Edge, Music

A cappella scene grows on campus, groups compete Saturday

Biscaydence rehearses Tuesday night for the ICCA regional competition held in Orlando on Saturday. Lyssa Goldberg // Online Editor

Biscaydence rehearses Tuesday night for the ICCA regional competition held in Orlando on Saturday. Lyssa Goldberg // Online Editor

Given that collegiate a cappella groups have been around since the nineteenth century, it is surprising that, at the University of Miami, with its renowned Frost School of Music, a cappella was only born in 2009.

That’s when UM’s all-male a cappella group, Above the Keys (ATK), was formed. Since then, UMiami Tufaan – a South Asian turned fusion a cappella group – and BisCaydence – UM’s most “traditional,” co-ed a cappella group – have also taken the stage.

“We all cater to different people, and different styles of music,” said BisCaydence member Mattan Comay.

Although the a cappella scene on UM’s campus has not been as prominent as one would expect, according to Tufaan President Neil Kumar, that is beginning to change.

Last year, Voices of UM emerged as a union of the university’s three groups to foster a cappella on campus.

A representative from each a cappella group sits on the Voices of UM board, and they now also have the advantage of official recognition as a student organization and the ability to apply for funding from the university.

Competition

BisCaydence and Above the Keys are attending the International Championship of Collegiate A Cappella (ICCA) regional competition in Orlando on Saturday. (If you recognize that acronym, you can thank the hit film “Pitch Perfect.”)

“I have seen an increase in appreciation for a cappella on campus since ‘Pitch Perfect’ came out,” Comay said. “I can’t say it’s causation, but there’s probably a correlation.”

Usually held in Gainesville in mid-February, the ICCA regional competition Saturday has brought with it some changes that may benefit UM’s a cappella groups. Florida State, whose a cappella groups often come in first, is competing in a different region this year, for example.

“It would be very hubristic of me to say we have a better chance of winning, since UF and FSU won’t be there,” Comay said.

Tufaan was supposed to compete as well — which would have been the first time all three UM groups would compete against each other at ICCA regionals — but the group will not be able to attend due to scheduling conflicts.

Both UM groups have spent the first two weeks of the semester rehearsing more than usual, but junior Nate Ward of ATK said his group likes to compete more for the love of travel than for the sake of winning.

“We’re hoping to place fourth at the competition this weekend,” Ward quipped.

Part of the fun is also sitting back and watching all the talent that the other a cappella groups bring, Comay said.

While “Pitch Perfect” gets the essence of collegiate a cappella right, it doesn’t paint the most accurate picture, according to Comay.

“It’s a lot harder to get to the final competition in New York, and for two groups from the same school to be there would be nearly impossible,” Comay said. “I’ve also never seen people perform with socks on their hands.”

Growth

All three UM a cappella groups have always had a working relationship with each other, according to Ward. ATK has hosted auditions with BisCaydence, for example. However, Voices of UM has helped unite the three groups.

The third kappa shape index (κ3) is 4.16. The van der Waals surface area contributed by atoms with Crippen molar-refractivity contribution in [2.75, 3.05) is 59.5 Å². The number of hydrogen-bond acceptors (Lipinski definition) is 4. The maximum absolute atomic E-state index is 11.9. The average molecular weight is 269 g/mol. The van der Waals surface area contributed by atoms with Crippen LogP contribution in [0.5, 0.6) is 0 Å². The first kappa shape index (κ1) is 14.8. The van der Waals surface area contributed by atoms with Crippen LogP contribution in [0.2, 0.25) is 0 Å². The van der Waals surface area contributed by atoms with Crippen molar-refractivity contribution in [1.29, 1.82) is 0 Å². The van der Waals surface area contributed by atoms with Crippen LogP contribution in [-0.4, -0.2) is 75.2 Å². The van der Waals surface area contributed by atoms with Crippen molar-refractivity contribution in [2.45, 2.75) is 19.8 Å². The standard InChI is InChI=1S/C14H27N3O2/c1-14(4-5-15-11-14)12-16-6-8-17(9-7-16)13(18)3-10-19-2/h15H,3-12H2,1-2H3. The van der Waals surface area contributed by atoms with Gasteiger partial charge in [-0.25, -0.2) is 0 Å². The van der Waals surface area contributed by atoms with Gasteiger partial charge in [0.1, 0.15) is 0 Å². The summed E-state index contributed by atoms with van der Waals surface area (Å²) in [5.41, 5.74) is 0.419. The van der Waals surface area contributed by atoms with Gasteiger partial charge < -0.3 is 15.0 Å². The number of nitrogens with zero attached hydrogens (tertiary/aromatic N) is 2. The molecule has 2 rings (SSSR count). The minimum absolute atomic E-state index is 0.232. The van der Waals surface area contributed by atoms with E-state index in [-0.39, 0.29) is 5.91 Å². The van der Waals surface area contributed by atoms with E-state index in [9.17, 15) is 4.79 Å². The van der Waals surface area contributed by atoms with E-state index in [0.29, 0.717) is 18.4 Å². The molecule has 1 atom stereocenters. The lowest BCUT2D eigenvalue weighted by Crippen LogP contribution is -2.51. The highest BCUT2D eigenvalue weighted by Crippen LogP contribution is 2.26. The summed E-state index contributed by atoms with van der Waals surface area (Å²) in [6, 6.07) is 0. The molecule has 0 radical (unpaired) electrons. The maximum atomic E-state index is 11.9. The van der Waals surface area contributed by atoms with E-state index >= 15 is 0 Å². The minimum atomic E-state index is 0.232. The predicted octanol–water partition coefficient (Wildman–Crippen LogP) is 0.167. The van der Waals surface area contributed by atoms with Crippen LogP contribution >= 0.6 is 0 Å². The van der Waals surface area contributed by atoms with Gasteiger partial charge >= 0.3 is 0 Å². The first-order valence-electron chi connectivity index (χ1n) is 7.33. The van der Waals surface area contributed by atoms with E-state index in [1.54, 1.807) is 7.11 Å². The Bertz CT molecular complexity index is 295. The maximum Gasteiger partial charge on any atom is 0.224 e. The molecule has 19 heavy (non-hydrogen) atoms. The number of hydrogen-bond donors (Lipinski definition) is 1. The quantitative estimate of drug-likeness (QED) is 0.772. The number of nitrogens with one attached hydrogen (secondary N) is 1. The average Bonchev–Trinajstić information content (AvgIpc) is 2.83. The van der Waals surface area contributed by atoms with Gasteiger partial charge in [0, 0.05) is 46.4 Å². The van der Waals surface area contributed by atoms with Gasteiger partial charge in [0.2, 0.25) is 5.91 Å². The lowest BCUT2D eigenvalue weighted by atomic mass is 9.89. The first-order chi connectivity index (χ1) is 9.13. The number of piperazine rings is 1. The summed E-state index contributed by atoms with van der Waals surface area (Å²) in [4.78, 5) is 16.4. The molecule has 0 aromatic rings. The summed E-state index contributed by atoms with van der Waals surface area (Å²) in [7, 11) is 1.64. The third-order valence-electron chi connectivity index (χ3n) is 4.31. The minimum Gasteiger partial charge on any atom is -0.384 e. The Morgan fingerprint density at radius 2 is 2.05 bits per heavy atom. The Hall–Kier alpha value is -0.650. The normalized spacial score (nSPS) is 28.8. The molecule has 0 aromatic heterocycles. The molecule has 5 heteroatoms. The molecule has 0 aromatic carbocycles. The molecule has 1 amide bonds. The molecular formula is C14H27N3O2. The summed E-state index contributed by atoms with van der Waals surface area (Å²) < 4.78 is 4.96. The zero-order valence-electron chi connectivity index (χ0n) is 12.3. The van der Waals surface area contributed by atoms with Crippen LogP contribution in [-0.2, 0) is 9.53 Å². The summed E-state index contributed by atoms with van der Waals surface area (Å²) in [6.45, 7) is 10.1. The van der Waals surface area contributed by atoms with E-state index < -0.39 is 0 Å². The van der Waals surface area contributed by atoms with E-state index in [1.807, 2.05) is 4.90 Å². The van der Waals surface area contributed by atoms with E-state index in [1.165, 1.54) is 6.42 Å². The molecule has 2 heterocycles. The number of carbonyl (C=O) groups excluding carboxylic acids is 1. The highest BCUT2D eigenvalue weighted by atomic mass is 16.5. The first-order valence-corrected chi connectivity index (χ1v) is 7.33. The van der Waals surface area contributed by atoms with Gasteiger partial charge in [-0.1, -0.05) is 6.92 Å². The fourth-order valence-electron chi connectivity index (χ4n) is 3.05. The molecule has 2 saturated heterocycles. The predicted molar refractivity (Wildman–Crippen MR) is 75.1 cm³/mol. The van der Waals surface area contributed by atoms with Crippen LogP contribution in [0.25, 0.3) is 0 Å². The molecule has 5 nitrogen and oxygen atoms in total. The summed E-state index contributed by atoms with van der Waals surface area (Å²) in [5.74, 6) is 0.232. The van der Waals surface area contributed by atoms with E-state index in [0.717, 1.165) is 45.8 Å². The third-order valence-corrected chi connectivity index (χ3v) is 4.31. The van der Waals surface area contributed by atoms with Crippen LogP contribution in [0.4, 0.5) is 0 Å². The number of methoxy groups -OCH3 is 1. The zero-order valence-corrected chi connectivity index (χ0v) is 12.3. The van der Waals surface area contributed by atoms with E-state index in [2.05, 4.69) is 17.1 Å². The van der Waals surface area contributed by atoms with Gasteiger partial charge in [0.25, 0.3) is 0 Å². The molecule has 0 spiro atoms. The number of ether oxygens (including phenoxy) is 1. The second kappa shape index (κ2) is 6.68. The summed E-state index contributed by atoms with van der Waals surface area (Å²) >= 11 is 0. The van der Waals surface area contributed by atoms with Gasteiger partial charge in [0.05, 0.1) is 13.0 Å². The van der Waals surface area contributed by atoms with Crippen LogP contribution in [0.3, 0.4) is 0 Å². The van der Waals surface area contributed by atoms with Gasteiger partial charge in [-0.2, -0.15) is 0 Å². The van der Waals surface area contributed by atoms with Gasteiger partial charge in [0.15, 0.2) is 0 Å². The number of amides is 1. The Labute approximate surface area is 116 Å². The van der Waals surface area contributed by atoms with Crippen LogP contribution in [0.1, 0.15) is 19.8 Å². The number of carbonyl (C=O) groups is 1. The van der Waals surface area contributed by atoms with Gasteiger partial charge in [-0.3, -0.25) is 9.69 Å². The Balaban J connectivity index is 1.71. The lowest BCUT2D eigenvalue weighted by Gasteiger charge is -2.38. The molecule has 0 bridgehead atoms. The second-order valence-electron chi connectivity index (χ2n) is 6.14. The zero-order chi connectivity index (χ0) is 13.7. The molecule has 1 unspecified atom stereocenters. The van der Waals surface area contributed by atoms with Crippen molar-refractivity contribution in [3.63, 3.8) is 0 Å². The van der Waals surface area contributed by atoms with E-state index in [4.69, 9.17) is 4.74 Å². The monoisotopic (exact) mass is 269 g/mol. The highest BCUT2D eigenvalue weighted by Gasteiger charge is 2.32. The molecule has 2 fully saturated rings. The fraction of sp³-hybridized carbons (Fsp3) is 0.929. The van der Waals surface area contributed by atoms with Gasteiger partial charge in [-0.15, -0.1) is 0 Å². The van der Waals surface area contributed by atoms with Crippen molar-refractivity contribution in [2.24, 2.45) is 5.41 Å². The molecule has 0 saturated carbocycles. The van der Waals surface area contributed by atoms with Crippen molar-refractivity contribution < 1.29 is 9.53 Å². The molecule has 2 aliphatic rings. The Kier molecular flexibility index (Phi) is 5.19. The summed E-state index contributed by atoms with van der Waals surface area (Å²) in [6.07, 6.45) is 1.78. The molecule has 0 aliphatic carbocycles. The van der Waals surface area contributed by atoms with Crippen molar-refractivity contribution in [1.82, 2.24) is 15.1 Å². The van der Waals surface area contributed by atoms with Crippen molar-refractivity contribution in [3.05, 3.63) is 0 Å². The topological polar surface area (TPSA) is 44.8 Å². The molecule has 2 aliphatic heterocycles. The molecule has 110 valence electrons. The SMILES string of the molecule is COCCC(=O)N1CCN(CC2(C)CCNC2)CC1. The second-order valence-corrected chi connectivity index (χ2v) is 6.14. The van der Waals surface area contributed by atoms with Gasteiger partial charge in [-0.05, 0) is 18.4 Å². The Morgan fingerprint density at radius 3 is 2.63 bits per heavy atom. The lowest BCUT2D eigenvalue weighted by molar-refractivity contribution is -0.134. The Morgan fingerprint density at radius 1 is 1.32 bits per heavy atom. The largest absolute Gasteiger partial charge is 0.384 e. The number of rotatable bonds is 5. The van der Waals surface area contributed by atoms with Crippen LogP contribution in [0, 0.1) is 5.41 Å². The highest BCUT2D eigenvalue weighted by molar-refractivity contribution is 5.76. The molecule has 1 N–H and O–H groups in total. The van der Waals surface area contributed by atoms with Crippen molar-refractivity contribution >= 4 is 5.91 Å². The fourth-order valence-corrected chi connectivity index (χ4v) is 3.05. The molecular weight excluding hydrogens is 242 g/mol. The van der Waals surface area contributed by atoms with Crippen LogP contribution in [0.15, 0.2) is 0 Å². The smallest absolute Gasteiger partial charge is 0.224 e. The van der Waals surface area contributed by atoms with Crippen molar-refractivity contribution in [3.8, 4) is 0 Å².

“For a long time, we were really separate — all doing our own things, with our own informal advisers,” Comay said.

Kumar added that, in the past, some of the groups were more cordial with each other than others.

While scheduling conflicts would often occur with at least two a cappella groups holding concerts at the same time, Voices of UM has now resulted in concerts with all three groups — the first was held last spring — and has even sparked interest in creating a fourth group for Jewish a cappella. 

Freshman Eitan Snyder, a member of Above the Keys, is leading the effort to start up a Jewish a cappella group at UM. With the backing of UM Hillel and interest from several Jewish students in the Frost School, progress is already underway.

Jewish a cappella groups generally perform a blend of American pop music, Jewish religious music and Israeli pop music. But Snyder envisions it being a group that also caters to Miami’s unique audience.

“Since we are a group from Miami, I think we should incorporate more Spanish into the mix,” he said.

Auditions are being held Feb. 1, and Snyder’s aim is to debut the group at the final Shabbat Shalala at Hillel, an annual Friday night dinner with President Donna E. Shalala as a special guest. After six months of being active on campus, the Jewish a cappella group will be able to apply to be a branch of Voices of UM.

“Our ultimate goal is that when my freshman friends and I graduate in three or so years, the group will be stable and strong enough to continue and become a mainstay of not only the a cappella world on campus, but also the Jewish a cappella world across the country,” Snyder said.

January 24, 2015

Reporters

Lyssa Goldberg

Lyssa Goldberg is online editor of The Miami Hurricane. She is a senior majoring in journalism and political science with a minor in math. She has interned at Mashable and the Miami New Times, and her work has also been featured in The Huffington Post.


ONE COMMENT ON THIS POST To “A cappella scene grows on campus, groups compete Saturday”

  1. Samuel Shapiro says:

    Great idea to include Miami area Hispanic music. Good luck

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